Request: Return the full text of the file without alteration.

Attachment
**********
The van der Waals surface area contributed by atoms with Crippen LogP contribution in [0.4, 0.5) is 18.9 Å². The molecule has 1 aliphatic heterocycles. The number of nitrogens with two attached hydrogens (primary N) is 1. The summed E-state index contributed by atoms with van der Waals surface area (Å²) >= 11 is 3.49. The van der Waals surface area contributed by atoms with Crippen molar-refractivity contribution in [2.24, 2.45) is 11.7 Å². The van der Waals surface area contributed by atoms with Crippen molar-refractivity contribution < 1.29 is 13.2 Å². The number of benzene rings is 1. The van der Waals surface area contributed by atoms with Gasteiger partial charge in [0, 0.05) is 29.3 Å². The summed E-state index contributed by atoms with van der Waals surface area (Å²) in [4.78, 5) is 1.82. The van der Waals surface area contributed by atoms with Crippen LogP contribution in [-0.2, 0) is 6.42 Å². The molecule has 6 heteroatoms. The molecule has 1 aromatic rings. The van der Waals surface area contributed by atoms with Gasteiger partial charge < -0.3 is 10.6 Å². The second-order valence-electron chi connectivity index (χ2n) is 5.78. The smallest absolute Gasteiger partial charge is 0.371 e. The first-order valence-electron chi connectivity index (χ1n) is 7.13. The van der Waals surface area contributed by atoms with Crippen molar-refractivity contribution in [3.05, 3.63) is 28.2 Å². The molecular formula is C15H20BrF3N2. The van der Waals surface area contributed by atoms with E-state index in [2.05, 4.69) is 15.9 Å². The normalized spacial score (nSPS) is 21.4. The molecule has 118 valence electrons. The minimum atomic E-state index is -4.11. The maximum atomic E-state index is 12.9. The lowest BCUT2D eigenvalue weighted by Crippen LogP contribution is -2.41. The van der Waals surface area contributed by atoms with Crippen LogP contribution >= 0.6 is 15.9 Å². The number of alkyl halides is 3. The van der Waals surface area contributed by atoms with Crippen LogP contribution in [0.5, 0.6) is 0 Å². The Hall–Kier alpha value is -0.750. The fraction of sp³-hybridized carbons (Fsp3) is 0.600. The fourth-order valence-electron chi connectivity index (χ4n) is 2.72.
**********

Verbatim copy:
The van der Waals surface area contributed by atoms with Crippen LogP contribution in [0.4, 0.5) is 18.9 Å². The molecule has 1 aliphatic heterocycles. The number of nitrogens with two attached hydrogens (primary N) is 1. The summed E-state index contributed by atoms with van der Waals surface area (Å²) >= 11 is 3.49. The van der Waals surface area contributed by atoms with Crippen molar-refractivity contribution in [2.24, 2.45) is 11.7 Å². The van der Waals surface area contributed by atoms with Crippen molar-refractivity contribution < 1.29 is 13.2 Å². The number of benzene rings is 1. The van der Waals surface area contributed by atoms with Gasteiger partial charge in [0, 0.05) is 29.3 Å². The summed E-state index contributed by atoms with van der Waals surface area (Å²) in [4.78, 5) is 1.82. The van der Waals surface area contributed by atoms with Crippen LogP contribution in [-0.2, 0) is 6.42 Å². The molecule has 6 heteroatoms. The molecule has 1 aromatic rings. The van der Waals surface area contributed by atoms with Gasteiger partial charge < -0.3 is 10.6 Å². The second-order valence-electron chi connectivity index (χ2n) is 5.78. The smallest absolute Gasteiger partial charge is 0.371 e. The first-order valence-electron chi connectivity index (χ1n) is 7.13. The van der Waals surface area contributed by atoms with Crippen molar-refractivity contribution in [3.05, 3.63) is 28.2 Å². The molecular formula is C15H20BrF3N2. The van der Waals surface area contributed by atoms with E-state index in [2.05, 4.69) is 15.9 Å². The normalized spacial score (nSPS) is 21.4. The molecule has 118 valence electrons. The minimum atomic E-state index is -4.11. The maximum atomic E-state index is 12.9. The lowest BCUT2D eigenvalue weighted by Crippen LogP contribution is -2.41. The van der Waals surface area contributed by atoms with Crippen LogP contribution >= 0.6 is 15.9 Å². The number of alkyl halides is 3. The van der Waals surface area contributed by atoms with Crippen LogP contribution in [0.5, 0.6) is 0 Å². The Hall–Kier alpha value is -0.750. The fraction of sp³-hybridized carbons (Fsp3) is 0.600. The fourth-order valence-electron chi connectivity index (χ4n) is 2.72.